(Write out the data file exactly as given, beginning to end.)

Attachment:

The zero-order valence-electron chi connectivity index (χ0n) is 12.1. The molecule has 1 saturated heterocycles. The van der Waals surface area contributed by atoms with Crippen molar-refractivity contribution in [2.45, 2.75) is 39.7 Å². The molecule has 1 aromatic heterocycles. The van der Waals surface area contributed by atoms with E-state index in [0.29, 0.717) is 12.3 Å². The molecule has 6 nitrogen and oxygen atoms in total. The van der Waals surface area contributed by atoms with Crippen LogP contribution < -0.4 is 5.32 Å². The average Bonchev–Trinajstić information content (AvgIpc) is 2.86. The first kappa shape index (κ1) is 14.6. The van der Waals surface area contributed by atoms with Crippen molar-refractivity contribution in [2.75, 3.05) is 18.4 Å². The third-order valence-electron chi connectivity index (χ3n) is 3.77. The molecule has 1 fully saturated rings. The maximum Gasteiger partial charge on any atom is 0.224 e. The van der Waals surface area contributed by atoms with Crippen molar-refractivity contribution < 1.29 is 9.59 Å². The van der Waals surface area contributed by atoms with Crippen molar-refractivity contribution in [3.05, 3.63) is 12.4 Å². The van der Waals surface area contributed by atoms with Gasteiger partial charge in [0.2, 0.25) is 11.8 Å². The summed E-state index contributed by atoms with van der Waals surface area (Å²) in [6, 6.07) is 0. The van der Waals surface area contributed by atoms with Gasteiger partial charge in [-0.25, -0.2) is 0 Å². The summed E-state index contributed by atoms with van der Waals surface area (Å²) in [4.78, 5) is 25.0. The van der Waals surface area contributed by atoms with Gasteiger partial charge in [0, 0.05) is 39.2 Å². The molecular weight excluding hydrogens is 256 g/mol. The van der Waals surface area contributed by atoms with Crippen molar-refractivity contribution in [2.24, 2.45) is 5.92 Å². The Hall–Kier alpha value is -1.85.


The zero-order valence-electron chi connectivity index (χ0n) is 12.1. The molecule has 1 saturated heterocycles. The van der Waals surface area contributed by atoms with Crippen molar-refractivity contribution in [2.45, 2.75) is 39.7 Å². The molecule has 1 aromatic heterocycles. The van der Waals surface area contributed by atoms with E-state index in [0.29, 0.717) is 12.3 Å². The molecule has 6 nitrogen and oxygen atoms in total. The van der Waals surface area contributed by atoms with Crippen LogP contribution < -0.4 is 5.32 Å². The average Bonchev–Trinajstić information content (AvgIpc) is 2.86. The first kappa shape index (κ1) is 14.6. The van der Waals surface area contributed by atoms with Crippen molar-refractivity contribution in [2.75, 3.05) is 18.4 Å². The third-order valence-electron chi connectivity index (χ3n) is 3.77. The molecule has 1 fully saturated rings. The maximum Gasteiger partial charge on any atom is 0.224 e. The van der Waals surface area contributed by atoms with Crippen molar-refractivity contribution < 1.29 is 9.59 Å². The van der Waals surface area contributed by atoms with Crippen molar-refractivity contribution in [3.05, 3.63) is 12.4 Å². The van der Waals surface area contributed by atoms with Gasteiger partial charge in [0.2, 0.25) is 11.8 Å². The summed E-state index contributed by atoms with van der Waals surface area (Å²) in [6, 6.07) is 0. The van der Waals surface area contributed by atoms with Gasteiger partial charge in [-0.25, -0.2) is 0 Å². The summed E-state index contributed by atoms with van der Waals surface area (Å²) in [4.78, 5) is 25.0. The van der Waals surface area contributed by atoms with Gasteiger partial charge in [0, 0.05) is 39.2 Å². The molecular weight excluding hydrogens is 256 g/mol. The van der Waals surface area contributed by atoms with Crippen molar-refractivity contribution in [2.24, 2.45) is 5.92 Å². The Hall–Kier alpha value is -1.85.